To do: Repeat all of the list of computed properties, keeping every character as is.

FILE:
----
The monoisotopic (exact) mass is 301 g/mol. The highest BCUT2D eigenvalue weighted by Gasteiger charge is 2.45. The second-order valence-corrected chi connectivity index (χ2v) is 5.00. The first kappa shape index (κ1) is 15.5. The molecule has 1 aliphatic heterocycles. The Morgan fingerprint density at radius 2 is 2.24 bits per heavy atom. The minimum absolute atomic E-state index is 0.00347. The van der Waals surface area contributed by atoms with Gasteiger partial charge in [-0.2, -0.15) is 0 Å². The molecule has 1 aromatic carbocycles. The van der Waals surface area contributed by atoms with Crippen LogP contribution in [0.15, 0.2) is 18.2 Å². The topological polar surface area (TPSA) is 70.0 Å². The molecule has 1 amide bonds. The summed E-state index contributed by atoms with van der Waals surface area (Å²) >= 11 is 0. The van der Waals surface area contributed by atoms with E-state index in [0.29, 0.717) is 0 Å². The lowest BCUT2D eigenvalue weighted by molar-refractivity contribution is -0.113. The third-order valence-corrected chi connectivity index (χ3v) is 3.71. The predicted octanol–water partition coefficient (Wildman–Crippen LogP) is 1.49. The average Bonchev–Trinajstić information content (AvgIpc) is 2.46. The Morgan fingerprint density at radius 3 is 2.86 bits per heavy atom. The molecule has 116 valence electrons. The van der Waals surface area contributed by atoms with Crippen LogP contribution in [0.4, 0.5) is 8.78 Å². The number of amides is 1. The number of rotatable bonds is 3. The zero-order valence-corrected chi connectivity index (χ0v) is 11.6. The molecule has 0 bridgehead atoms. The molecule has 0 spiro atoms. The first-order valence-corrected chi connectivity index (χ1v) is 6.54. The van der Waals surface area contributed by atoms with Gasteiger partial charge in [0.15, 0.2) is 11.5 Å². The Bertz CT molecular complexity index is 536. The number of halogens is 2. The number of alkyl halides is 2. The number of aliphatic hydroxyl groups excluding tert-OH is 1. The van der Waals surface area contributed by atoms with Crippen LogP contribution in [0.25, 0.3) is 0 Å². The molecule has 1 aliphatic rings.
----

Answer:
The monoisotopic (exact) mass is 301 g/mol. The highest BCUT2D eigenvalue weighted by Gasteiger charge is 2.45. The second-order valence-corrected chi connectivity index (χ2v) is 5.00. The first kappa shape index (κ1) is 15.5. The molecule has 1 aliphatic heterocycles. The Morgan fingerprint density at radius 2 is 2.24 bits per heavy atom. The minimum absolute atomic E-state index is 0.00347. The van der Waals surface area contributed by atoms with Gasteiger partial charge in [-0.2, -0.15) is 0 Å². The molecule has 1 aromatic carbocycles. The van der Waals surface area contributed by atoms with Crippen LogP contribution in [0.15, 0.2) is 18.2 Å². The topological polar surface area (TPSA) is 70.0 Å². The molecule has 1 amide bonds. The summed E-state index contributed by atoms with van der Waals surface area (Å²) >= 11 is 0. The van der Waals surface area contributed by atoms with E-state index in [0.29, 0.717) is 0 Å². The lowest BCUT2D eigenvalue weighted by molar-refractivity contribution is -0.113. The third-order valence-corrected chi connectivity index (χ3v) is 3.71. The predicted octanol–water partition coefficient (Wildman–Crippen LogP) is 1.49. The average Bonchev–Trinajstić information content (AvgIpc) is 2.46. The Morgan fingerprint density at radius 3 is 2.86 bits per heavy atom. The molecule has 116 valence electrons. The van der Waals surface area contributed by atoms with Crippen LogP contribution in [0.4, 0.5) is 8.78 Å². The number of amides is 1. The number of rotatable bonds is 3. The zero-order valence-corrected chi connectivity index (χ0v) is 11.6. The molecule has 0 bridgehead atoms. The molecule has 0 spiro atoms. The first-order valence-corrected chi connectivity index (χ1v) is 6.54. The van der Waals surface area contributed by atoms with Gasteiger partial charge in [0.15, 0.2) is 11.5 Å². The Bertz CT molecular complexity index is 536. The number of halogens is 2. The number of alkyl halides is 2. The number of aliphatic hydroxyl groups excluding tert-OH is 1. The van der Waals surface area contributed by atoms with Crippen LogP contribution in [0.25, 0.3) is 0 Å². The molecule has 1 aliphatic rings.